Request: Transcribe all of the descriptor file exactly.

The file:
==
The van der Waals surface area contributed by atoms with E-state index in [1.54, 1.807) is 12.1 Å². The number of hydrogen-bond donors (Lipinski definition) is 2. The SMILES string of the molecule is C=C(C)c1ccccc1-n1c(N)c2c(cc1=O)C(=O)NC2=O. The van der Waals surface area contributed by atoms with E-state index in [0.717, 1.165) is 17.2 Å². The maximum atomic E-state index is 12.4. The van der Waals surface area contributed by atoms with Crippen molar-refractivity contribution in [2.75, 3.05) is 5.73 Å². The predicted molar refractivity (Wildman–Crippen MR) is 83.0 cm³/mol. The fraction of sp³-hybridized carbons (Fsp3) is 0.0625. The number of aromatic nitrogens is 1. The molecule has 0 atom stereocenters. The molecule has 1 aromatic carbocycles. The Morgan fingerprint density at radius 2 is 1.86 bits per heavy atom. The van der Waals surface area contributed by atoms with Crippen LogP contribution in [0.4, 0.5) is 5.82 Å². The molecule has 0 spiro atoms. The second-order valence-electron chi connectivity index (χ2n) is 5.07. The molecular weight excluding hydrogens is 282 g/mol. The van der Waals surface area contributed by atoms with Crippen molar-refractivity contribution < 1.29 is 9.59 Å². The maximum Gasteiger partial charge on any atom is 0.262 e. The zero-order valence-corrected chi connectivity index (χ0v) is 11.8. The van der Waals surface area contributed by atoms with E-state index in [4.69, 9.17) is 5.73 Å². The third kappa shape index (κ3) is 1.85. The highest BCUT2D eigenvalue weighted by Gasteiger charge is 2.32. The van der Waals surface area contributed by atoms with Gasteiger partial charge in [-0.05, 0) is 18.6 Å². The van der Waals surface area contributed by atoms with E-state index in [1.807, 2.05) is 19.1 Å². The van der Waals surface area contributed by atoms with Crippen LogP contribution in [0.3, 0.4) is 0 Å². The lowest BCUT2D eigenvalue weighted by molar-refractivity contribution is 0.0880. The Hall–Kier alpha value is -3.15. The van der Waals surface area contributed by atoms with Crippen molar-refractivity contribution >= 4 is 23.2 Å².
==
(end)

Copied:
The van der Waals surface area contributed by atoms with E-state index in [1.54, 1.807) is 12.1 Å². The number of hydrogen-bond donors (Lipinski definition) is 2. The SMILES string of the molecule is C=C(C)c1ccccc1-n1c(N)c2c(cc1=O)C(=O)NC2=O. The van der Waals surface area contributed by atoms with E-state index in [0.717, 1.165) is 17.2 Å². The maximum atomic E-state index is 12.4. The van der Waals surface area contributed by atoms with Crippen molar-refractivity contribution in [2.75, 3.05) is 5.73 Å². The predicted molar refractivity (Wildman–Crippen MR) is 83.0 cm³/mol. The fraction of sp³-hybridized carbons (Fsp3) is 0.0625. The number of aromatic nitrogens is 1. The molecule has 0 atom stereocenters. The molecule has 1 aromatic carbocycles. The Morgan fingerprint density at radius 2 is 1.86 bits per heavy atom. The van der Waals surface area contributed by atoms with Crippen LogP contribution in [0.4, 0.5) is 5.82 Å². The molecule has 0 spiro atoms. The second-order valence-electron chi connectivity index (χ2n) is 5.07. The molecular weight excluding hydrogens is 282 g/mol. The van der Waals surface area contributed by atoms with Crippen molar-refractivity contribution < 1.29 is 9.59 Å². The maximum Gasteiger partial charge on any atom is 0.262 e. The zero-order valence-corrected chi connectivity index (χ0v) is 11.8. The van der Waals surface area contributed by atoms with E-state index in [4.69, 9.17) is 5.73 Å². The third kappa shape index (κ3) is 1.85. The highest BCUT2D eigenvalue weighted by Gasteiger charge is 2.32. The van der Waals surface area contributed by atoms with Gasteiger partial charge in [-0.05, 0) is 18.6 Å². The van der Waals surface area contributed by atoms with E-state index in [1.807, 2.05) is 19.1 Å². The van der Waals surface area contributed by atoms with Crippen LogP contribution in [0.3, 0.4) is 0 Å². The lowest BCUT2D eigenvalue weighted by molar-refractivity contribution is 0.0880. The Hall–Kier alpha value is -3.15. The van der Waals surface area contributed by atoms with Crippen molar-refractivity contribution >= 4 is 23.2 Å².